Thirteen diverse artists from around the world will exhibit their work as part of “Invisible Realms: Encountering the Sacred” Aug. 22-Oct. 12 in the Westmont Ridley-Tree Museum of Art. Most of the artists will be available at a free, public reception Thursday, Aug. 29, from 4-6 p.m.
The featured artists are: Lynn Aldrich of Los Angeles, Fabian Astore of Sydney, Australia, Adam Belt of Carlsbad, Calif., Kent Anderson Butler of Los Angeles, Linda Ekstrom of Santa Barbara, Hadassa Goldvicht of Jerusalem, Mary Heebner of Santa Barbara, Father Bill Moore of Glendale, Calif., Linda Saccoccio of Santa Barbara, Susan Savage of Santa Barbara, Marie Schoeff of Santa Barbara, Duncan Simcoe of Riverside, Calif., and Michael Tracy of Houston.
Savage, who has taught at Westmont since 1991, will retire at the end of the year. She earned bachelor’s and master’s degrees at UC Santa Barbara, and has taught at La Colina Junior High School and Santa Barbara City College. “All of our shows this year have a spiritual theme, and Savage’s work is a wonderful way to begin that exploration through what spirituality is,” says Judy L. Larson, director of the museum. “Removed from common use, the domestic objects represented in Susan’s paintings are transformed into symbols of openness, reflection and divine interaction.”
Aldrich, originally from Texas, earned a bachelor’s degree at the University of North Carolina and an MFA from the Art Center College of Design in Pasadena, Calif. She says she makes art that communicates “authentic transcendence.”
Astore, a media artist, received his Master of Arts with distinction from the University of New South Wales. He will exhibit “The Threshold,” which was a joint winner of the Blake Prize, given to artists whose work addresses religion and spirituality.
Belt, who earned a Bachelor of Arts from the University of San Diego and an MFA from Claremont Graduate University, enjoys using experimental forms of art, creating mystifying objects that remind us we are small pieces of a large and active environment.
Butler, who earned an MFA from CSU Fullerton and teaches at Azusa Pacific University, has produced numerous videos and video installations. He often uses his own body as the focus of his videos, defining what it means to be human and possess a soul.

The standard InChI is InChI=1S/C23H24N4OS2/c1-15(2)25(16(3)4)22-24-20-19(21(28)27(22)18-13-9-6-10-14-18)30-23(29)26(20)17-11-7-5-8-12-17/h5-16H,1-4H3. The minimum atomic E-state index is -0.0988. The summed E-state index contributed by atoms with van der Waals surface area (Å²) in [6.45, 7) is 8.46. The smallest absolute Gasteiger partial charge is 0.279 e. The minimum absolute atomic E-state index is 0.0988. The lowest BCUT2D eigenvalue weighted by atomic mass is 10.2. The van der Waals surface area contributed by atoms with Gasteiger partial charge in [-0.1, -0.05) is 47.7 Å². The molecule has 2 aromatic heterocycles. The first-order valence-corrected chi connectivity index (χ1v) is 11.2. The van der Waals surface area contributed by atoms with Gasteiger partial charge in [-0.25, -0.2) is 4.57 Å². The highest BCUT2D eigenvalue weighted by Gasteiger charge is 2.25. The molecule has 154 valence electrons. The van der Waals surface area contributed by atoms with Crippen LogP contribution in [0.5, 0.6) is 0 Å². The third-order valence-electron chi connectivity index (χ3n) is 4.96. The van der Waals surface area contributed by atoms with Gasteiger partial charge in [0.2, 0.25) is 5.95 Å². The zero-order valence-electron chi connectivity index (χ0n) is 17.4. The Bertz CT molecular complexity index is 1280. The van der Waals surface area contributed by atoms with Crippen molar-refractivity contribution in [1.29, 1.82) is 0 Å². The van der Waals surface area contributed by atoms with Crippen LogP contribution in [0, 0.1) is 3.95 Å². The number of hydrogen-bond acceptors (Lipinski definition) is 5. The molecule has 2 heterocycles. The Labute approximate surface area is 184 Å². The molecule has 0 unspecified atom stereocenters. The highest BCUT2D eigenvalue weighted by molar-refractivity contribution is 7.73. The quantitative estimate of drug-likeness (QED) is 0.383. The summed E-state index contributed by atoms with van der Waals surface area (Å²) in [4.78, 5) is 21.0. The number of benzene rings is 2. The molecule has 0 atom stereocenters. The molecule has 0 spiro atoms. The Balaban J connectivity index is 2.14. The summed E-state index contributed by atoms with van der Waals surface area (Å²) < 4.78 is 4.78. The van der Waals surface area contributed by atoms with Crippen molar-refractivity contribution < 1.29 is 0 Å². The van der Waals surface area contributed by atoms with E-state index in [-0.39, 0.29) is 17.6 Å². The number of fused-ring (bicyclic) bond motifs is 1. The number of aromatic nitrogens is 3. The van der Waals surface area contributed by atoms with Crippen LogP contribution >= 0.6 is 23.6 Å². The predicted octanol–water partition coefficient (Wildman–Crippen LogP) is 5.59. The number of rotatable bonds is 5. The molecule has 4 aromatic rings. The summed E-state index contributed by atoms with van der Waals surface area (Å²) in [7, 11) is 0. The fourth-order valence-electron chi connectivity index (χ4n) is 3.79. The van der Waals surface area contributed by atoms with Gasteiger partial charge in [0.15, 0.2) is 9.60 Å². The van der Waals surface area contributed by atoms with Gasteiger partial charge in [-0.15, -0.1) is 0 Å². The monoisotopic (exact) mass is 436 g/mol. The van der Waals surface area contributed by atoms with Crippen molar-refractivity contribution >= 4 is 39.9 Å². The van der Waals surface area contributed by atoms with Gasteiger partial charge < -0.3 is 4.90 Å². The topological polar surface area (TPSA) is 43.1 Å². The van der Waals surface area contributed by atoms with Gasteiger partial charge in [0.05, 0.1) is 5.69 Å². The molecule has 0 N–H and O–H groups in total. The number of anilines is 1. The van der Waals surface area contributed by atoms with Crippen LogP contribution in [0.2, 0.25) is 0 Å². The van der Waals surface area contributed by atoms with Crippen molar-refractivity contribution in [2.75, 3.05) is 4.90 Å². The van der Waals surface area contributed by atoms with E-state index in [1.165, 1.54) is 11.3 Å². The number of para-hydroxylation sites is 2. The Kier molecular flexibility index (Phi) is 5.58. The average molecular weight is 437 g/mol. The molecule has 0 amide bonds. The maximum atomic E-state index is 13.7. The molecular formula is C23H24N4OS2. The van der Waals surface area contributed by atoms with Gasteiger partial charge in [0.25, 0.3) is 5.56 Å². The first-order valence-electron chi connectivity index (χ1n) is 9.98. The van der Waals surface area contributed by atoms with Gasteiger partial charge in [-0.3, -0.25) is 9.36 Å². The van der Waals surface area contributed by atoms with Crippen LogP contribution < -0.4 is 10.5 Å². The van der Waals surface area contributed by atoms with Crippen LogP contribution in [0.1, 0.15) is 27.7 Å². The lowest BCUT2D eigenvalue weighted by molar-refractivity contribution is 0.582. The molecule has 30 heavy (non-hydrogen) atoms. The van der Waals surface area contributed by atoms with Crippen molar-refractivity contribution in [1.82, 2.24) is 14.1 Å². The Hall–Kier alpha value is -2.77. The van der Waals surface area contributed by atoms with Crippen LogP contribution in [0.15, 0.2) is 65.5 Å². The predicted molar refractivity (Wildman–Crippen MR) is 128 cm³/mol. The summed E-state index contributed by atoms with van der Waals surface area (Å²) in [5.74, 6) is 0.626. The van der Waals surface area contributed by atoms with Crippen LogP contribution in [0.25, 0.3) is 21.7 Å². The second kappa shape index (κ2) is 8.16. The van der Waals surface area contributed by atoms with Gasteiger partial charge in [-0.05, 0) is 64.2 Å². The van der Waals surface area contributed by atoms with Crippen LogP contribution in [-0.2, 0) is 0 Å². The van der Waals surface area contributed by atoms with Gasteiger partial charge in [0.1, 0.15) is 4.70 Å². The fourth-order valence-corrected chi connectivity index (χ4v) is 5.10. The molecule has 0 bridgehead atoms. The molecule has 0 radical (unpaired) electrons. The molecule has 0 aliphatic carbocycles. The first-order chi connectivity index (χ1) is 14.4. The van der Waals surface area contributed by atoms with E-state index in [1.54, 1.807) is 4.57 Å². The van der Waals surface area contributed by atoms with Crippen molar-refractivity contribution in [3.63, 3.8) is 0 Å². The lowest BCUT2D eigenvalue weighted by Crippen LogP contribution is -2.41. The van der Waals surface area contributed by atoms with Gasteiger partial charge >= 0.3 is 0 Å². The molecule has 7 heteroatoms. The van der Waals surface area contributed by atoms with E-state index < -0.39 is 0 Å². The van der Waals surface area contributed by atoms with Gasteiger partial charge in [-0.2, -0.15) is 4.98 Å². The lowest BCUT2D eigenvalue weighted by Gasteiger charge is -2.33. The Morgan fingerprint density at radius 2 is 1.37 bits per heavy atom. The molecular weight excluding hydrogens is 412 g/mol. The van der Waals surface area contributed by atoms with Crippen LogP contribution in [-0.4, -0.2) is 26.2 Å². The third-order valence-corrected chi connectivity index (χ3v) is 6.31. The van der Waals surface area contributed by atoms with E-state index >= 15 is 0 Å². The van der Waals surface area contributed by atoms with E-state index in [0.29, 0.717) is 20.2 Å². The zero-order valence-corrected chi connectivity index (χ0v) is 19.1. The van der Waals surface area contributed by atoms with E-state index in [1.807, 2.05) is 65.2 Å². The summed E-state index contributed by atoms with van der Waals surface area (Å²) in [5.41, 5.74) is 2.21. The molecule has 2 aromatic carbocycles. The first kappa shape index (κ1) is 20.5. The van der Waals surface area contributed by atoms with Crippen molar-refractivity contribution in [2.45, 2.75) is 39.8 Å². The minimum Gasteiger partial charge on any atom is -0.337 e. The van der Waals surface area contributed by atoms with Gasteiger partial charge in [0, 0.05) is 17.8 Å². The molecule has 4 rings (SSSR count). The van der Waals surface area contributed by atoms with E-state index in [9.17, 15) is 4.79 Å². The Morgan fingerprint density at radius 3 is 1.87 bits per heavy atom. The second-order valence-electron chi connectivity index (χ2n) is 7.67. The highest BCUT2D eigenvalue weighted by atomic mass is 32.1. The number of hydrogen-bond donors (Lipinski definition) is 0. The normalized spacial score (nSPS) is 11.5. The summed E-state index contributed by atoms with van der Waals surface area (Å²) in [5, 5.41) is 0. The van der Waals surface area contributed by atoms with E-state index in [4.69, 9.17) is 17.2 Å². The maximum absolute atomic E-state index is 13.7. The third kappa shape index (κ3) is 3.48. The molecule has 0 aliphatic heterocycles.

Ekstrom, who earned a Bachelor of Arts and MFA from UC Santa Barbara where she lectures, uses altered Bibles to create sculptures. She reassembles pages of Bibles that have been shredded, sliced, twined, twisted and balled to express different ways of interpreting sacred texts.
Goldvicht earned a Bachelor of Arts in printmaking at the Rhode Island School of Design and an MFA from the School of Visual Arts in New York. She also attended the Bezalel Academy of Arts and Design in Jerusalem. Her video art creates and modifies rituals that make connections between the spiritual and physical.
Heebner, who graduated from the College of Creative Studies at UC Santa Barbara where she also pursued her MFA, is a trained painter and distinguished author. Viewers will encounter Heebner’s creations layer by layer, slowly discovering the depth of her artistic imagination.
Rev. Moore, a Roman Catholic priest who serves at the Ministry of the Arts in San Dimas, Calif., says his art has made him a better priest, and his faith a better artist. He earned a Bachelor of Arts at Saint Mary’s University before pursuing a master’s degree in theology at the Washington Theological Coalition. His artistic style is rooted in abstract expressionism.
Saccoccio, whose artwork is influenced by Eastern religions and yoga rituals, graduated from the Rhode Island School of Design and earned an MFA from the School of Visual Arts in New York. She paints planes of bright colors often structured as broad stripes to form the backdrop for a mystical handwriting that seems to float above her abstract geometric paintings.
Schoeff, who has taught for many years at Santa Barbara City College and Westmont, graduated from CSU Sacramento and earned an MFA at Hunter College. She refers to her drawings as intensely private and personal traces. She says the very act of drawing is physically and mentally transformative.
Simcoe, who chairs the art department at California Baptist University, will exhibit his figural “Black Drawings,” which explore the biblical narrative of Abraham and his sons, a point of both unity and controversy among Christianity, Judaism and Islam.
Tracy, whose work emerges in response to his Catholic upbringing, creates stations of the cross that are deeply physical. Tearing, puncturing and cutting, Tracy builds up textural, almost grotesque, surfaces. His monochromatic paintings seem to reflect Christ’s physical torment.
The museum is open Monday through Friday from 10 a.m. to 4 p.m. and 11 a.m. to 5 p.m. on Saturdays. It is closed Sundays and college holidays. For more information, please visit www.westmontmuseum.org or contact the museum at (805) 565-6162.